Property and Personhood Revisited
Lewis & Clark Law School
July 14, 2010
Wake Forest Journal of Law & Public Policy, Forthcoming
Lewis & Clark Law School Legal Studies Research Paper No. 2010-23
Almost thirty years have passed since publication of Margaret Jane Radin’s seminal work, Property and Personhood, in Stanford Law Review. Since publication, the article has been cited over 700 times. The doyens of property law and theory, and leading scholars in other subject areas, readily have called upon Radin’s piece.
In the article Professor Radin makes a compelling case for two claims. First, proper self-development, or personhood, requires individuals to have secure control over some things in their external environment in the form of property rights. Professor Radin calls property in service of personhood “personal” property. Second, property for personhood is one justification for property rights in general, but also for some current schemes of property entitlement. Professor Radin cites special protections accorded to home residence, rules governing eminent domain power, and free speech limitations on private property as examples of existing property rights that align with property for personhood.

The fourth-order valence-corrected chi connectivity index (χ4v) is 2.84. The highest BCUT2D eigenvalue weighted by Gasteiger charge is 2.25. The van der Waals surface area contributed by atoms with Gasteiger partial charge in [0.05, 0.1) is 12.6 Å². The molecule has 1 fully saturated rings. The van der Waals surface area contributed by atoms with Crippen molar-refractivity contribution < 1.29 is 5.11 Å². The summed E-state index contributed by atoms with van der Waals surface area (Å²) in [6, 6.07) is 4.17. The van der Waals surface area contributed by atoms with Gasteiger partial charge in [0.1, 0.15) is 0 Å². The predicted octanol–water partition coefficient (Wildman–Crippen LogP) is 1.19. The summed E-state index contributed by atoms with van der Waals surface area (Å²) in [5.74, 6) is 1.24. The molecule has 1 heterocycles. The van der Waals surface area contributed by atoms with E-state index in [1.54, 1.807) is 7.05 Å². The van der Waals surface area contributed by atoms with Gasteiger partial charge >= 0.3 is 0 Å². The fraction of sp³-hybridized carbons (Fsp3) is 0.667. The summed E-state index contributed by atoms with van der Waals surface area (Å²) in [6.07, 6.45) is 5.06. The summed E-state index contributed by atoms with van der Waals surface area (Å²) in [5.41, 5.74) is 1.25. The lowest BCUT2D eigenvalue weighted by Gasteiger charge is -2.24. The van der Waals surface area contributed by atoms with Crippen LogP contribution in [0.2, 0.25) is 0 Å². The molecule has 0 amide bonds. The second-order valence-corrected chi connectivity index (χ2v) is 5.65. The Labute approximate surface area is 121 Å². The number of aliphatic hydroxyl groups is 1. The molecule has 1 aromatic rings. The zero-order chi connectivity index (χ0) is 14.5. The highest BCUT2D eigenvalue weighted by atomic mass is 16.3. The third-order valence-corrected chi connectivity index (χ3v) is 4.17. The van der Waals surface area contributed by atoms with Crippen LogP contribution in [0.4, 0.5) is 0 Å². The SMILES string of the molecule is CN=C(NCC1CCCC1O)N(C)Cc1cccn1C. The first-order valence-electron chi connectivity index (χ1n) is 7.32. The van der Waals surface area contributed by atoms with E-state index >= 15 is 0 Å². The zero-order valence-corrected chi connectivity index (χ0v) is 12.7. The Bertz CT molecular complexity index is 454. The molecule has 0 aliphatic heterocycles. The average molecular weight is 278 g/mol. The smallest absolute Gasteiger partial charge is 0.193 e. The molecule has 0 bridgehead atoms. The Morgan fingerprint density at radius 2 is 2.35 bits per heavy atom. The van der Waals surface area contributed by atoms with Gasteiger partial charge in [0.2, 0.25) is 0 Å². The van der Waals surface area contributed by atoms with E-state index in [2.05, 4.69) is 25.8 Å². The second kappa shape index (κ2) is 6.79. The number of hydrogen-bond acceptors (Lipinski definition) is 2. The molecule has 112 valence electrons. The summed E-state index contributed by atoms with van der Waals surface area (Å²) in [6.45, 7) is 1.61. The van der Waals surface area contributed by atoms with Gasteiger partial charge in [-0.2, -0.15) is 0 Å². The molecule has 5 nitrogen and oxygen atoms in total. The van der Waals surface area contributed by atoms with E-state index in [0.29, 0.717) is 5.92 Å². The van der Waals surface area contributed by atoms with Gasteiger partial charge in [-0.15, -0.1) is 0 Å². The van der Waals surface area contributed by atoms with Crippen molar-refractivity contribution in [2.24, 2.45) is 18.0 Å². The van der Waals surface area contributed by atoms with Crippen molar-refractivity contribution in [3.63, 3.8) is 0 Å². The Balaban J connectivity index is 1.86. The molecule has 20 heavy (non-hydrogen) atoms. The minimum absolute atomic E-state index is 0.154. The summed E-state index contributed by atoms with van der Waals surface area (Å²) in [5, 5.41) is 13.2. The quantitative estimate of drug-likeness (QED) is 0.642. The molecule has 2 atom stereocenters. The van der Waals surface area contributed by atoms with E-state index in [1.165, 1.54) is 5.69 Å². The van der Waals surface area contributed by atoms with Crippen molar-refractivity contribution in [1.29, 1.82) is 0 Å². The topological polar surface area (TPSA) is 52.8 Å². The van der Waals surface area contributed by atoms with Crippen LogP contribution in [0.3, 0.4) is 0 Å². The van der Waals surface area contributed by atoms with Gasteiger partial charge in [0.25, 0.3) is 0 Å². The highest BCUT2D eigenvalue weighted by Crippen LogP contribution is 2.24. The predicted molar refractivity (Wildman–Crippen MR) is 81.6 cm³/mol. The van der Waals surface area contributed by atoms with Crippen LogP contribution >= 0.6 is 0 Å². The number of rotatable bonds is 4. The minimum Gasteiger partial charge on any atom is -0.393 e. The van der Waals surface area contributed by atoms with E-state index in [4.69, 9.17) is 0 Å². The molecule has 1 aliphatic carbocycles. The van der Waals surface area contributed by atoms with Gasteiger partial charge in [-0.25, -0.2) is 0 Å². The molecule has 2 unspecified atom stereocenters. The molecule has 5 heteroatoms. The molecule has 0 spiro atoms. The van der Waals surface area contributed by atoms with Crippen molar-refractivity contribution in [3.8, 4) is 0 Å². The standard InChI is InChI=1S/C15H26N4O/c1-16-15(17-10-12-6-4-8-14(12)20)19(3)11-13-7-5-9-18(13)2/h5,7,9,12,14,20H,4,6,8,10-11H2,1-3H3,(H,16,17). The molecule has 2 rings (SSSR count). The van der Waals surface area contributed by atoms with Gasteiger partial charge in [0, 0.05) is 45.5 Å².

This article presents a theory of property for personhood grounded in social science. The article is responsive to recent calls by scholars for greater research in the social psychology of property as it pertains to property law. The theory follows the framework established by Professor Radin, but uses material culture studies and other social science data to develop enriched accounts of personhood and object relations. The result is an entirely new personhood perspective and theory of property for personhood, including the types of property eligible for legal protection. Part I develops a new personhood perspective, that is, new accounts of personhood and object relations. Using this new personhood perspective, Part II introduces a new theory of property for personhood.
Number of Pages in PDF File: 55
Keywords: Radin, Hegel, property, personhood, personal, legal theory, philosophy, law, chattel, objects, thingsAccepted Paper Series
Date posted: July 15, 2010 ; Last revised: November 15, 2010
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